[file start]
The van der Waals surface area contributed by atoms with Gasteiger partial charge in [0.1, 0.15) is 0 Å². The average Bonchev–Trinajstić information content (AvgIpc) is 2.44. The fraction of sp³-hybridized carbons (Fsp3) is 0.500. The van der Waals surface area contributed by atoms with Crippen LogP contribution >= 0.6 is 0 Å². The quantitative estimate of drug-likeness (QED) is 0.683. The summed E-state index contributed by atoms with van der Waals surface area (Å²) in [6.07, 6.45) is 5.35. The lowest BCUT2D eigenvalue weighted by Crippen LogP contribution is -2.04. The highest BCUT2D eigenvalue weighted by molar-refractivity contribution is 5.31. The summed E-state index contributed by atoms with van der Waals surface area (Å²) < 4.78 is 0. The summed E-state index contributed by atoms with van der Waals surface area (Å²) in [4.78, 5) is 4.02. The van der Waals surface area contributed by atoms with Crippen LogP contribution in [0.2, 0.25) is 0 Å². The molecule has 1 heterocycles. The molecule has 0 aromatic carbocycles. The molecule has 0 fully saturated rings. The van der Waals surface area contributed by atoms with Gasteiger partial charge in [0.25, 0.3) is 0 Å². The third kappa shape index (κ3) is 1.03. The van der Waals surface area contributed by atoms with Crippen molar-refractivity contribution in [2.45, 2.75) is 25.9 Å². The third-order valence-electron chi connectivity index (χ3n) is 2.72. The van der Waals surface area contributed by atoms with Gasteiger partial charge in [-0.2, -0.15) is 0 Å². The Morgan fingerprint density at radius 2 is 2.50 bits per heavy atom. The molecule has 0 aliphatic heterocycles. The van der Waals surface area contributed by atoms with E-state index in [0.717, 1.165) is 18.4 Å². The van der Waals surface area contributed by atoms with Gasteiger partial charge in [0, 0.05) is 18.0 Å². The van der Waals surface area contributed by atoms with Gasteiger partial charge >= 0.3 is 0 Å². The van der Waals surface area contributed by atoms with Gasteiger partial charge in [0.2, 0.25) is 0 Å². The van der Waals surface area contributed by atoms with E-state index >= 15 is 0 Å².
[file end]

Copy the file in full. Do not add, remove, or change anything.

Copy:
The van der Waals surface area contributed by atoms with Gasteiger partial charge in [0.1, 0.15) is 0 Å². The average Bonchev–Trinajstić information content (AvgIpc) is 2.44. The fraction of sp³-hybridized carbons (Fsp3) is 0.500. The van der Waals surface area contributed by atoms with Crippen LogP contribution >= 0.6 is 0 Å². The quantitative estimate of drug-likeness (QED) is 0.683. The summed E-state index contributed by atoms with van der Waals surface area (Å²) in [6.07, 6.45) is 5.35. The lowest BCUT2D eigenvalue weighted by Crippen LogP contribution is -2.04. The highest BCUT2D eigenvalue weighted by molar-refractivity contribution is 5.31. The summed E-state index contributed by atoms with van der Waals surface area (Å²) < 4.78 is 0. The summed E-state index contributed by atoms with van der Waals surface area (Å²) in [4.78, 5) is 4.02. The van der Waals surface area contributed by atoms with Crippen LogP contribution in [0.2, 0.25) is 0 Å². The molecule has 1 heterocycles. The molecule has 0 aromatic carbocycles. The molecule has 0 fully saturated rings. The van der Waals surface area contributed by atoms with Gasteiger partial charge in [0.25, 0.3) is 0 Å². The third kappa shape index (κ3) is 1.03. The van der Waals surface area contributed by atoms with Crippen molar-refractivity contribution in [2.45, 2.75) is 25.9 Å². The third-order valence-electron chi connectivity index (χ3n) is 2.72. The van der Waals surface area contributed by atoms with Gasteiger partial charge in [-0.2, -0.15) is 0 Å². The Morgan fingerprint density at radius 2 is 2.50 bits per heavy atom. The molecule has 0 aliphatic heterocycles. The van der Waals surface area contributed by atoms with E-state index in [0.717, 1.165) is 18.4 Å². The van der Waals surface area contributed by atoms with Gasteiger partial charge in [0, 0.05) is 18.0 Å². The van der Waals surface area contributed by atoms with Gasteiger partial charge >= 0.3 is 0 Å². The van der Waals surface area contributed by atoms with Gasteiger partial charge in [0.2, 0.25) is 0 Å². The van der Waals surface area contributed by atoms with E-state index >= 15 is 0 Å².